Milestones: To know is to act upon


From egypt -alexandria

I have mentioned about my book module previously, the one I am very excited about and a few days ago we had this short session with our librarian (who was a scientist himself, having two degrees in scientific field, worked in the industry and later became a librarian, specialized in chemical engineering stuff. How cool is that?) on the Concept of Book. Oh yes, this stuff we are learning is going to be asked in the exam.

But never mind, it just came to my mind that books, for its reliability and durability, lasting for thousands of years, transferring knowledge from a generation to another generation, from a place to another place. I could not remember the exact historical chronology, but it didn’t fail to amaze me, how useful a book has become, and that reading, as I always want to believe, is essential it is like a basic need.

Though I am truly biased about reading and its necessity, I am currently reading a short book, not-so-serious one (due to its less than serious style of writing) entitled Everything Bad is Good for you I grabbed a few days ago after a few hours spent in Waterstone’s (revising that is). I only managed to finish a few chapters, but it does get me moving, the author’s ability to look at things from a very different view (example: If video games come before books, are we going to see video games as bad as it is now?), and that is kind of exciting.

But that is not the point of me writing this. Another book I am trying to finish is Milestones by Syed Qutb. This book sends a shiver down my spine. I am holding a book which had his author hanged to death. There are a number of authors that had the same fate for their writings but such ending will only add up the attraction factor of the books. Just like how I am tempted to read Salman Rushdie’s writings.

By the way, Milestones, had me thinking all over again upon this quote, keep reminding me along the way, that there is only one rule to succeed (by succeed I mean the real success as defined in the Quran) – to act upon what you know. Yes, I dwell too in Imam al-Ghazali’s writing on the importance of knowledge, but it just struck me as always – knowing without acting upon what we know, it means nothing. An absolute nothing. Knowledge is what is stuck to your heart and manifested through your action. There’s no point of knowing loads of stuff, but at the end it doesn’t show in your akhlak or even your action. I know a number of hadiths, listen to many of them, and memorised some of them – but the way I conduct myself, does it comply to the knowledge I already have? That is a big question. And a bigger one would be – we have read Quran so many times (remember how proud we were, the Malays, as children when we managed to khatam/finish the Holy Book over and over again?) but I doubt, for myself, out of 6236 verses of the Holy Book, how many of them we actually act upon it? Perhaps only 1% I actually act upon as required.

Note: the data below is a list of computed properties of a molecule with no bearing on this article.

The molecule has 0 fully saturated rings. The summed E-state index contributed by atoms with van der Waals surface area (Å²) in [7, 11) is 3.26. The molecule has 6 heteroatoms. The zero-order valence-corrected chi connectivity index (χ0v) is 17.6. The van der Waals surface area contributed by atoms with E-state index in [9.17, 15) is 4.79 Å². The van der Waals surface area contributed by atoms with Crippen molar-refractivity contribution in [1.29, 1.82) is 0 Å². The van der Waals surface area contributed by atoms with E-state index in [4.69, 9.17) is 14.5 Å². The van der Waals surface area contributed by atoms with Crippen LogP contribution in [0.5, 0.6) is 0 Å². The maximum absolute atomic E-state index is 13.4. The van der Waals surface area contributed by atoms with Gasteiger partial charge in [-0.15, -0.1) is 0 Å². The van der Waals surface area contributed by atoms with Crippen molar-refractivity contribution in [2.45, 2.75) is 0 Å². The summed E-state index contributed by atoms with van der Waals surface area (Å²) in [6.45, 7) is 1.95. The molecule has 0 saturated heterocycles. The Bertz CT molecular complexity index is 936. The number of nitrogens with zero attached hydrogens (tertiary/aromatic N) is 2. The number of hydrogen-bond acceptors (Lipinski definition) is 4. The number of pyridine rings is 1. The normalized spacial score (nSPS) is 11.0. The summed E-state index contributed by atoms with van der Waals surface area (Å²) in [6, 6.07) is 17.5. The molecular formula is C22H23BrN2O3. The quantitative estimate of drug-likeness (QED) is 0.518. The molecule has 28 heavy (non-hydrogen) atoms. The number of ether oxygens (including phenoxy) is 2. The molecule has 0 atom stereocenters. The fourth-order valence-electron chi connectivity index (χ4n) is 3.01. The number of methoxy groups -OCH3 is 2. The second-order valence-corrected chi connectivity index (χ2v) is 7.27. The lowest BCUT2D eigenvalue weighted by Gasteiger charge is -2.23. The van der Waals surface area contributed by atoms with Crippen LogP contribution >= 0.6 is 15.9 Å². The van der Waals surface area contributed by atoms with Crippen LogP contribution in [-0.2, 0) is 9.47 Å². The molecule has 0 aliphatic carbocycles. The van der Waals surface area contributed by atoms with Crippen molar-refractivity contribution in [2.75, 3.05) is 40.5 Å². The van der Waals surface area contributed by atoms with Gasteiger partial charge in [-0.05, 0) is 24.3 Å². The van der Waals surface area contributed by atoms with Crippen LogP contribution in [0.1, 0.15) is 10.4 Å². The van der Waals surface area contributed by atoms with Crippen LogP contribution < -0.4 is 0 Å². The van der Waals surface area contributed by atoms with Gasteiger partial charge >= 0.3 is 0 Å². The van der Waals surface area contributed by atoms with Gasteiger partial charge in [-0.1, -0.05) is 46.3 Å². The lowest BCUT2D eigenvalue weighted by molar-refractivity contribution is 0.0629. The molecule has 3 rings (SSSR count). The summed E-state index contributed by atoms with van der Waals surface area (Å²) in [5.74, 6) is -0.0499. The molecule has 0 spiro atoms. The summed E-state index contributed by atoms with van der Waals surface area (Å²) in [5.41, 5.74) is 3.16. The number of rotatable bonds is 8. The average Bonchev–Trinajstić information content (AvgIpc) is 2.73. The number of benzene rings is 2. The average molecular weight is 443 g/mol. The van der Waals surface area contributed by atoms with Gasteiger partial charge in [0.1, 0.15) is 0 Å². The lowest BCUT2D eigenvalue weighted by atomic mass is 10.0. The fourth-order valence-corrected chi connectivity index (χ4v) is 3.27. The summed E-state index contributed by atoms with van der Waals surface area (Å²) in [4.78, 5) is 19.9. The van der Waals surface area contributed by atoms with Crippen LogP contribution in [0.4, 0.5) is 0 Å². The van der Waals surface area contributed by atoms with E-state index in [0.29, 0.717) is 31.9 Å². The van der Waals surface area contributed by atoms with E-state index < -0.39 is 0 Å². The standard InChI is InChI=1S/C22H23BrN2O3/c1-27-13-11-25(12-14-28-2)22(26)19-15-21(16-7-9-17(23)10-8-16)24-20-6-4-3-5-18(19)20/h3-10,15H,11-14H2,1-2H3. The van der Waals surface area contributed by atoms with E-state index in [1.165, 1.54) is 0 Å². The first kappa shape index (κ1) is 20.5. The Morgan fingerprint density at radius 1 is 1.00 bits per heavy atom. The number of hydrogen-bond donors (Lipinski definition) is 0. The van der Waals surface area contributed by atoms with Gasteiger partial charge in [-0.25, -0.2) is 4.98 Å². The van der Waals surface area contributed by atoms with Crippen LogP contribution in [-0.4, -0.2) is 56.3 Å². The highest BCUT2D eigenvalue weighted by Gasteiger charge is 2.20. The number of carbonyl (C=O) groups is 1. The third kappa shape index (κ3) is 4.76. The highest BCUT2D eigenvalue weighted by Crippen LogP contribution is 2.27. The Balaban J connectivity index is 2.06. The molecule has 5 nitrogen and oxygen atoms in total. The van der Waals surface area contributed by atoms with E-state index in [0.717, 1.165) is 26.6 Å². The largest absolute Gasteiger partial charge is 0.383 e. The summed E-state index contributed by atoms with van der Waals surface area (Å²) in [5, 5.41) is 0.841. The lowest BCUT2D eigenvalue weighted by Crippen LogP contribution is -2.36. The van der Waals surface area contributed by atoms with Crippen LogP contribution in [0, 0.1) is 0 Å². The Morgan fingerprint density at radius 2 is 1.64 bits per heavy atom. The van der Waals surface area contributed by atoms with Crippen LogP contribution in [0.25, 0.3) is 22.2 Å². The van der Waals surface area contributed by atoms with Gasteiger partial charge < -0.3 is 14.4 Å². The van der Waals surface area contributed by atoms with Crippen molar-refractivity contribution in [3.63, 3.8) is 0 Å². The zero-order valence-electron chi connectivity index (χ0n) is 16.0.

Take one example. The earlier verses of Surah al-Baqarah – the one that we were forced to memorise back then (both in high school, and college – lucky me):

Verse 2:3
Yusuf Ali: Who believe in the Unseen, are steadfast in prayer, and spend out of what We have provided for them;
Zohurul Hoque: who believe in the Unseen, and establish the Salat, and out of what We have provided them with, they do spend;
T. J. Irving: who believe in the Unseen, keep up prayer, and spend something from whatever We have provided them with;
T.U. Hilali-M. Khan: Who believe in the Ghaib and perform As-Salât (Iqâmat-as-Salât), and spend out of what we have provided for them [i.e. give Zakât, spend on themselves, their parents, their children, their wives, etc., and also give charity to the poor and also in Allâh’s Cause – Jihâd, etc.].
M. Pickthall: Who believe in the Unseen, and establish worship, and spend of that We have bestowed upon them;
M.H. Shakir: Those who believe in the unseen and keep up prayer and spend out of what We have given them.